I am unable to pay my delinquent taxes. Will the IRS accept an Offer
You may qualify for an Offer in Compromise if you are unable to pay your
taxes in full or if you are facing severe or unusual economic hardship. Refer
to Tax Topic 204, Offers in Compromise, for additional information.
Is there any special assistance available on unresolved tax matters
which are creating a hardship?
If you are suffering, or about to suffer a significant hardship because
of the way Internal Revenue laws are being carried out, you may ask for special
help from the IRS' Taxpayer Advocate Program. The Taxpayer Advocate represents
your interests and concerns within the IRS by protecting your rights and resolving
problems that have not been fixed through normal channels. You can reach that
office by dialing (877) 777-4778.
Can I ask to make installment payments on the amount I owe?
Yes. If you cannot pay the full amount due as shown on your return, you
can ask to make monthly installment payments. However, you will be charged
a one time user fee of $43.00, as well as interest on any tax not paid by
its due date, and you can be charged a late payment penalty unless you can
show reasonable cause for not paying the tax by April 15, even if your request
to pay in installments is granted. Before requesting an installment agreement,
you should consider less costly alternatives such as a bank loan.
To request an installment agreement, send Form 9465 (PDF), Installment Agreement Request, with your return or
call (800) 829-1040. You should receive a response within 30 days. For more
details on installment payments, refer to Tax Topic 202, What to
do if You Can't Pay Your Tax, or Publication 594 (PDF), Understanding the Collection Process.
What kind of penalties and interest will I be charged for paying
and filing my taxes late?
Interest, compounded daily, is charged on any unpaid tax from the due date
of the return until the date of payment. The interest rate is the federal
short-term rate plus 3 percent. That rate is determined every three months.
For current interest rates, go to News
Releases and Fact Sheets and find the most recent Internal Revenue release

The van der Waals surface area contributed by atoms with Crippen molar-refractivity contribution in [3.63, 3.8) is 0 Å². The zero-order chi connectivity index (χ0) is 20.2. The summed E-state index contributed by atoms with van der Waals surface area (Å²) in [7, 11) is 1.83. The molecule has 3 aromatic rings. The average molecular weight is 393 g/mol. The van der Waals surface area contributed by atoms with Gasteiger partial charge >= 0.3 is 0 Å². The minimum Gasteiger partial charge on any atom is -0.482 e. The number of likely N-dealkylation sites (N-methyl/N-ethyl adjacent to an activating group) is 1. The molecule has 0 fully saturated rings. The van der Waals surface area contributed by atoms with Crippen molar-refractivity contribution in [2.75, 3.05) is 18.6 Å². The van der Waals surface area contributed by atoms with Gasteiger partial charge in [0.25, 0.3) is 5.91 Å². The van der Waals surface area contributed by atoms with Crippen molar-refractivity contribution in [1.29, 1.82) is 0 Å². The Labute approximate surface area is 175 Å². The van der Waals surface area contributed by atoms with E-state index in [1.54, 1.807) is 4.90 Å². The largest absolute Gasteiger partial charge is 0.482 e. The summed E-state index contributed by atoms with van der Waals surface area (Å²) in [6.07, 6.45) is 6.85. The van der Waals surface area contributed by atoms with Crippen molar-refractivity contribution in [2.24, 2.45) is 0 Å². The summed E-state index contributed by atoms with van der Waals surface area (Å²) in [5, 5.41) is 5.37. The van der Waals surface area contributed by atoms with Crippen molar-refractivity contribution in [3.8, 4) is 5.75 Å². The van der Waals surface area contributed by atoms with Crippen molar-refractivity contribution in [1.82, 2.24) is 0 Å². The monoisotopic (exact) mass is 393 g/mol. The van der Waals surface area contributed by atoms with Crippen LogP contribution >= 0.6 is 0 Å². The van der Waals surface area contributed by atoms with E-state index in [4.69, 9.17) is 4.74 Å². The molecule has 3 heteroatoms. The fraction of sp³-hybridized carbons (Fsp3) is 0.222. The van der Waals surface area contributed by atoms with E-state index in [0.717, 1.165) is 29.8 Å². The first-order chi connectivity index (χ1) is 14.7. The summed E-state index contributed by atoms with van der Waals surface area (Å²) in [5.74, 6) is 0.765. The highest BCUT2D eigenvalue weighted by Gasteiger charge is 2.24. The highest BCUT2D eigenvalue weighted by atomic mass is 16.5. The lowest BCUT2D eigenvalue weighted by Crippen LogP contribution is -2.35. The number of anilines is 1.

entitled Quarterly Interest Rates.
In addition, if you filed on time but didn't pay on time, you'll generally
have to pay a late payment penalty of one-half of one percent of the tax owed
for each month, or part of a month, that the tax remains unpaid after the
due date, not exceeding 25 percent. However, you will not have to pay the
penalty if you can show reasonable cause for the failure. The one-half of
one percent rate increases to one percent if the tax remains unpaid after
several bills have been sent to you and the IRS issues a notice of intent
Beginning January 1, 2000, if you filed a timely return and are paying
your tax pursuant to an installment agreement, the penalty is one-quarter
of one percent for each month, or part of a month, that the installment agreement
is in effect.
If you did not file on time and owe tax, you may owe an additional penalty
for failure to file unless you can show reasonable cause. The combined penalty
is 5 percent (4.5% late filing, 0.5% late payment) for each month, or part
of a month, that your return was late, up to 25%. The late filing penalty
applies to the net amount due, which is the tax shown on your return and any
additional tax found to be due, as reduced by any credits for withholding
and estimated tax and any timely payments made with the return. After five
months, if you still have not paid, the 0.5% failure-to-pay penalty continues
to run, up to 25%, until the tax is paid. Thus, the total penalty for failure
to file and pay can be 47.5% (22.5% late filing, 25% late payment) of the
tax owed. Also, if your return was over 60 days late, the minimum failure-to-file
penalty is the smaller of $100 or 100% of the tax required to be shown on
Also, refer to Tax Topic 653, IRS Notices and Bills and Penalty
and Interest Charges.
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